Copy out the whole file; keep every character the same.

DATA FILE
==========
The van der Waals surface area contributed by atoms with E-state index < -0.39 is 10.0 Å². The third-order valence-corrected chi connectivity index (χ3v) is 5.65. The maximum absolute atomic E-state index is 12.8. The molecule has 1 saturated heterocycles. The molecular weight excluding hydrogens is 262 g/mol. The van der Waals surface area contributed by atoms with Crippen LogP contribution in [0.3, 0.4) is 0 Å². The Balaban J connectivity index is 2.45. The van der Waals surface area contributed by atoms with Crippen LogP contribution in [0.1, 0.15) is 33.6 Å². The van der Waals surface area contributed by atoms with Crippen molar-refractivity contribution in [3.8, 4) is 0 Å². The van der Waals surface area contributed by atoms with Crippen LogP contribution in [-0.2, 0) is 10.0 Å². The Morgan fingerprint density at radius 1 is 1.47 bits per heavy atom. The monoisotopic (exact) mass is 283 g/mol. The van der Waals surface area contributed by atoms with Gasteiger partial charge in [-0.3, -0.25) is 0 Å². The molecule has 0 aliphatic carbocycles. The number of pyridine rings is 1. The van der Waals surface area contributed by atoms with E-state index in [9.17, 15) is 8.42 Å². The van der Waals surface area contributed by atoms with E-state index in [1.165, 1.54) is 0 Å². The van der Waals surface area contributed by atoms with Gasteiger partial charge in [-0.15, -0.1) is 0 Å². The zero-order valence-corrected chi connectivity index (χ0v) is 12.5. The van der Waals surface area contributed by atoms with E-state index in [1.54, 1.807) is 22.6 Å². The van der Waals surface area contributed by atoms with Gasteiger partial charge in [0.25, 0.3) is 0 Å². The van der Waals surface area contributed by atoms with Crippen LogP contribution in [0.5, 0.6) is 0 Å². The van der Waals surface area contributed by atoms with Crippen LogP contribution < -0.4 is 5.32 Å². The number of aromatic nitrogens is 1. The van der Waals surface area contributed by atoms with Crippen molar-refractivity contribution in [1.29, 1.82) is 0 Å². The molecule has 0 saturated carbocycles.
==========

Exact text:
The van der Waals surface area contributed by atoms with E-state index < -0.39 is 10.0 Å². The third-order valence-corrected chi connectivity index (χ3v) is 5.65. The maximum absolute atomic E-state index is 12.8. The molecule has 1 saturated heterocycles. The molecular weight excluding hydrogens is 262 g/mol. The van der Waals surface area contributed by atoms with Crippen LogP contribution in [0.3, 0.4) is 0 Å². The Balaban J connectivity index is 2.45. The van der Waals surface area contributed by atoms with Crippen LogP contribution in [0.1, 0.15) is 33.6 Å². The van der Waals surface area contributed by atoms with Crippen molar-refractivity contribution in [3.8, 4) is 0 Å². The van der Waals surface area contributed by atoms with Crippen LogP contribution in [-0.2, 0) is 10.0 Å². The Morgan fingerprint density at radius 1 is 1.47 bits per heavy atom. The monoisotopic (exact) mass is 283 g/mol. The van der Waals surface area contributed by atoms with Gasteiger partial charge in [-0.3, -0.25) is 0 Å². The molecule has 0 aliphatic carbocycles. The number of pyridine rings is 1. The van der Waals surface area contributed by atoms with E-state index in [9.17, 15) is 8.42 Å². The van der Waals surface area contributed by atoms with E-state index in [1.165, 1.54) is 0 Å². The van der Waals surface area contributed by atoms with Gasteiger partial charge in [-0.15, -0.1) is 0 Å². The zero-order valence-corrected chi connectivity index (χ0v) is 12.5. The van der Waals surface area contributed by atoms with E-state index in [1.54, 1.807) is 22.6 Å². The van der Waals surface area contributed by atoms with Gasteiger partial charge in [0.25, 0.3) is 0 Å². The van der Waals surface area contributed by atoms with Crippen LogP contribution in [0.5, 0.6) is 0 Å². The van der Waals surface area contributed by atoms with Crippen LogP contribution < -0.4 is 5.32 Å². The number of aromatic nitrogens is 1. The van der Waals surface area contributed by atoms with Crippen molar-refractivity contribution in [1.29, 1.82) is 0 Å². The molecule has 0 saturated carbocycles.